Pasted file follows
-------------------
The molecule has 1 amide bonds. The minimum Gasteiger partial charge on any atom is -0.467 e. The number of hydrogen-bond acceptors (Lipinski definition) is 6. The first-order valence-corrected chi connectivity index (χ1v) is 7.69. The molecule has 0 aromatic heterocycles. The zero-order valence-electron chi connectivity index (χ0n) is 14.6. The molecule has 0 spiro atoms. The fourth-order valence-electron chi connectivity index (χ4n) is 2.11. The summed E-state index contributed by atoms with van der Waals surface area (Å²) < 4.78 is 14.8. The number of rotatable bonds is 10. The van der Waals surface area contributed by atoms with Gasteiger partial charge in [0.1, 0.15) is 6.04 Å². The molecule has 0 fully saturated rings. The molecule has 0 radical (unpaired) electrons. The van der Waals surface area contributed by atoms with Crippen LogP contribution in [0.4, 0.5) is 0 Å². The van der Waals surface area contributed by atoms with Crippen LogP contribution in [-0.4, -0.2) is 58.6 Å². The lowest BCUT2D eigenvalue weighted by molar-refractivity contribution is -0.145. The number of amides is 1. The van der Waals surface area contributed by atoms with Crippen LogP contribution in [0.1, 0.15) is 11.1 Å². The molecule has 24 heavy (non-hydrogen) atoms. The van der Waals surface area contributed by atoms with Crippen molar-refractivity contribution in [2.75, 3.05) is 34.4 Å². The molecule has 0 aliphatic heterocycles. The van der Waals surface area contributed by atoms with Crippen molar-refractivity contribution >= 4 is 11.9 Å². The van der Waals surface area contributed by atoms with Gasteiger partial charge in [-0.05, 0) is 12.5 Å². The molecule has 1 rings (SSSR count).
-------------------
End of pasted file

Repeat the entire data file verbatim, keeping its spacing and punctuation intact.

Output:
The molecule has 1 amide bonds. The minimum Gasteiger partial charge on any atom is -0.467 e. The number of hydrogen-bond acceptors (Lipinski definition) is 6. The first-order valence-corrected chi connectivity index (χ1v) is 7.69. The molecule has 0 aromatic heterocycles. The zero-order valence-electron chi connectivity index (χ0n) is 14.6. The molecule has 0 spiro atoms. The fourth-order valence-electron chi connectivity index (χ4n) is 2.11. The summed E-state index contributed by atoms with van der Waals surface area (Å²) < 4.78 is 14.8. The number of rotatable bonds is 10. The van der Waals surface area contributed by atoms with Gasteiger partial charge in [0.1, 0.15) is 6.04 Å². The molecule has 0 fully saturated rings. The molecule has 0 radical (unpaired) electrons. The van der Waals surface area contributed by atoms with Crippen LogP contribution in [0.4, 0.5) is 0 Å². The van der Waals surface area contributed by atoms with Crippen LogP contribution in [-0.4, -0.2) is 58.6 Å². The lowest BCUT2D eigenvalue weighted by molar-refractivity contribution is -0.145. The number of amides is 1. The van der Waals surface area contributed by atoms with Crippen LogP contribution in [0.1, 0.15) is 11.1 Å². The molecule has 24 heavy (non-hydrogen) atoms. The van der Waals surface area contributed by atoms with Crippen molar-refractivity contribution in [2.75, 3.05) is 34.4 Å². The molecule has 0 aliphatic heterocycles. The van der Waals surface area contributed by atoms with Crippen molar-refractivity contribution >= 4 is 11.9 Å². The van der Waals surface area contributed by atoms with Gasteiger partial charge in [-0.05, 0) is 12.5 Å². The molecule has 1 rings (SSSR count).